when the 50ish Flynn eyed her on a studio lot in the late 1950s. He was smitten,
and she was hopeful he could help her career.
Not nearly as hopeful, it turns out, as her stage mother, Florence. When
Flynn wants to “rehearse” with Beverly, try her out for a play he’s to be in,
mom is all too eager to send her older-than-she-looks little girl “up to the
lodge.” That’s where the aging star of “The Adventures of Robin Hood,” “Captain
Blood” and a run of other action hits of a generation before gets the girl drunk
and seduces her.
Flynn plays up his plummy and posh screen accent to this “exquisite
creature,” all oily charm as he nicknames Beverly “Woodsie,” because she is like
a woodland nymph.
Beverly hides the statutory rape from her mother, and never looks more
girlish than when she strains to act older even as she weeps in humiliation.
Mother Flo has issues galore, which is used to explain the blind eye she
turns to what is happening to her only child. She “chaperones” dates and trips
to New York with Flynn and his “protegee.”
But Beverly falls for Flynn’s charm, his turtlenecks and ascots, the
post-coital quoting of Shakespeare.
“The desire is boundless, and the act a slave to limit!”
There’s a little spark to Kline’s performance, though one can feel judgement
sneaking in, here and there. His Flynn is all surface charm and studied excess.
He knows what it means to be “In Like Flynn,” and is never creepier than when
he’s fretting about keeping up appearances.
“I don’t want our lives turned from an A-picture into a B-movie.”
But that’s exactly what his life and career were in the later ’50s –
supporting parts, a dalliance with Castro in Cuba where he directed “Cuban Rebel
Girls” (starring Beverly Aadland). The one big revelation here has to do with a
film Flynn wanted to do with Stanley Kubrick (Max Casella, perfectly cast), a
huge break, had it happened.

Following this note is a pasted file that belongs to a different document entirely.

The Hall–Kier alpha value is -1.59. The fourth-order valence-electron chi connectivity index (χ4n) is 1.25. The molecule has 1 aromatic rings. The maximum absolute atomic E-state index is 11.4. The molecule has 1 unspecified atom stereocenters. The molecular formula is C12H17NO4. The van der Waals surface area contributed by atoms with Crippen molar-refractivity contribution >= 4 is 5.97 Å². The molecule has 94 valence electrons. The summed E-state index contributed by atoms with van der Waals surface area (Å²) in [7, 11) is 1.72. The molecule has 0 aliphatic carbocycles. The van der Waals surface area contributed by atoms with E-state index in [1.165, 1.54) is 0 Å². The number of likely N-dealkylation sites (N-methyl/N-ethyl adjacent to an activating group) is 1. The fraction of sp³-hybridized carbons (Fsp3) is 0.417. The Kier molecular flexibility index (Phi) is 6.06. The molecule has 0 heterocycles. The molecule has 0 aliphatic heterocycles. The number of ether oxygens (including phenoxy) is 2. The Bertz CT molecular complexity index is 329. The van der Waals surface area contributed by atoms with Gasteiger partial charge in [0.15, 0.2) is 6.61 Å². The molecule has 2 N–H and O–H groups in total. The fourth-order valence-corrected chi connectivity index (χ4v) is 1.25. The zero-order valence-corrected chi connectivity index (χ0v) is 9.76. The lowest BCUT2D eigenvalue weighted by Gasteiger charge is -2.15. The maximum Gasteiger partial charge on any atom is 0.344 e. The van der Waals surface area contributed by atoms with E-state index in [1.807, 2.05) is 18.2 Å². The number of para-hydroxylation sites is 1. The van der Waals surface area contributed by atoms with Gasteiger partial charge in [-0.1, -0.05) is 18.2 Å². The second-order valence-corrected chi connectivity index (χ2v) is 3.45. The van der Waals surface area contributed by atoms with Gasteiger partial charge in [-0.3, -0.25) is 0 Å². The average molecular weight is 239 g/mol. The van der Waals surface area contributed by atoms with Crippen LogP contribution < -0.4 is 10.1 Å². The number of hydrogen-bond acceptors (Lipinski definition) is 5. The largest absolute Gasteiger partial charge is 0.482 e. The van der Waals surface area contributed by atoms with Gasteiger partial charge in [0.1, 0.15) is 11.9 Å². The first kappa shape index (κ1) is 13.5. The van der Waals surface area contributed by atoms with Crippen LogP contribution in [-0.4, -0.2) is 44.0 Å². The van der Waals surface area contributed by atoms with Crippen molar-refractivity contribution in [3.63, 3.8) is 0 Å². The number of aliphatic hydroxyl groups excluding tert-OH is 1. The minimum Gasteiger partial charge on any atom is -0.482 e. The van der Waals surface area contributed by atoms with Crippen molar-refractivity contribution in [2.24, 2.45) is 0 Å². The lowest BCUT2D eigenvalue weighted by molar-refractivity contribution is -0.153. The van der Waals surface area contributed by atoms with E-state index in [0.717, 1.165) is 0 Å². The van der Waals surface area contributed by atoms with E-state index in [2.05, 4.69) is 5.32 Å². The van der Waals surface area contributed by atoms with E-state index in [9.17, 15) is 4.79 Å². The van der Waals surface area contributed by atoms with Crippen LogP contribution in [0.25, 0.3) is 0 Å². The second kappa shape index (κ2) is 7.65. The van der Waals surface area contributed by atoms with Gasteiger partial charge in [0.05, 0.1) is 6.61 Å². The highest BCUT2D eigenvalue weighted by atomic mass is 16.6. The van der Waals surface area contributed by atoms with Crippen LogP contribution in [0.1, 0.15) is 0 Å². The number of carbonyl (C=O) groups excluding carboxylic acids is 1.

Fanning’s Beverly seems like another over-reach in her efforts to transition
from child star to adulthood. She’s a dull performer. The camera never captures
any inner life.
The script makes the mistake of being desultory from the beginning, giving us
no highs followed by lows. Even Sarandon’s villainous mother is more glum than
hate-able.
The entire affair feels malnourished, under-rehearsed and starved of energy.
The couple was together on the set of John Huston’s “Roots of Heaven” in Africa,
but that all takes place off camera.
If co-writers/directors Richard Glatzer and Wash Westmoreland filmed scenes
set there, how weak must they have been to warrant leaving them out, judging
from the listless footage that actually made the final cut of “The Last of Robin
Hood”?

1half-star
MPAA Rating: R for some sexuality and language
Cast: Kevin Kline, Dakota Fanning, Susan Sarandon
Credits: Written and directed by Richard Glatzer and Wash Westmoreland. A
Samuel Goldwyn release.
Running time: 1:30

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Book Review: The “Real” Judy Greer speaks up in “I Don’t Know What You Know Me From”

greer1Judy Greer was born Judith Therese Evans in Detroit in 1975, and is quick to point out how long the Internet Movie Database (IMDb.com) had her middle name incorrect in its extensive listing of her career and credits.

And there are a lot of those — credits, I mean. She’s played “the best friend” (“13 Going on 30,” “27 Dresses”) or the “wife of a cheater or wife who might cheat” (“The Descendents”, “Jeff, Who Lives At Home”) in dozens of films. She’s had recurring, quirky-funny roles on “Mad Love” and “Two and a Half Men,” “Arrested Development” and her own series, “Miss Guided.”

She’s almost famous, so the joke goes. You recognize her. Which is why she titled her adorable semi-autobiography “I Don’t Know Where You Know Me From — Judy Greer: Confessions of a Co-Star.”

That’s actually a long title, longer than some of her roles. But she never, ever fails to make an impression, in “Love & Other Drugs” or “Elizabethtown,” “The TV Set” or a one-off sex crazed scientist in “The Big Bang Theory.”

I interviewed her when she came to the Florida Film Festival to be honored and to promote “The TV Set,” and the person you see on the screen is the voice you get when you stumble into her at Starbucks. Offbeat, funny, girl next door insecure capable of potty-mouthed tirades, played for shock value. Nice. Sweet.

And that’s the voice that comes through in the book, dishing about her form of celebrity, sort of down-market — Kathy Griffin territory (somebody she says she’s mistaken for, even though she’s much prettier). She recounts the one time she attended the Oscars, stag, her dress started to disintegrate and she had to peel it off when she went to the bathroom. Yes, she took a selfie — of the dress, hanging in the toilet — to mark the occasion.

Speaking of toilets, she finds delight in the famous players she’s “peed next to” on sets from Louisiana to Wisconsin and all points in between. No DEEP dish, just sweet nothings about Liv Tyler, Katie Holmes, et al. Matthew McConaughey loaned her cash to bail her car out of valet parking when she auditioned for “The Wedding Planner.” Ashton Kutcher produced her short-lived sitcom, “Miss Guided,” and gave her dad a Harley when the show was picked up for broadcast.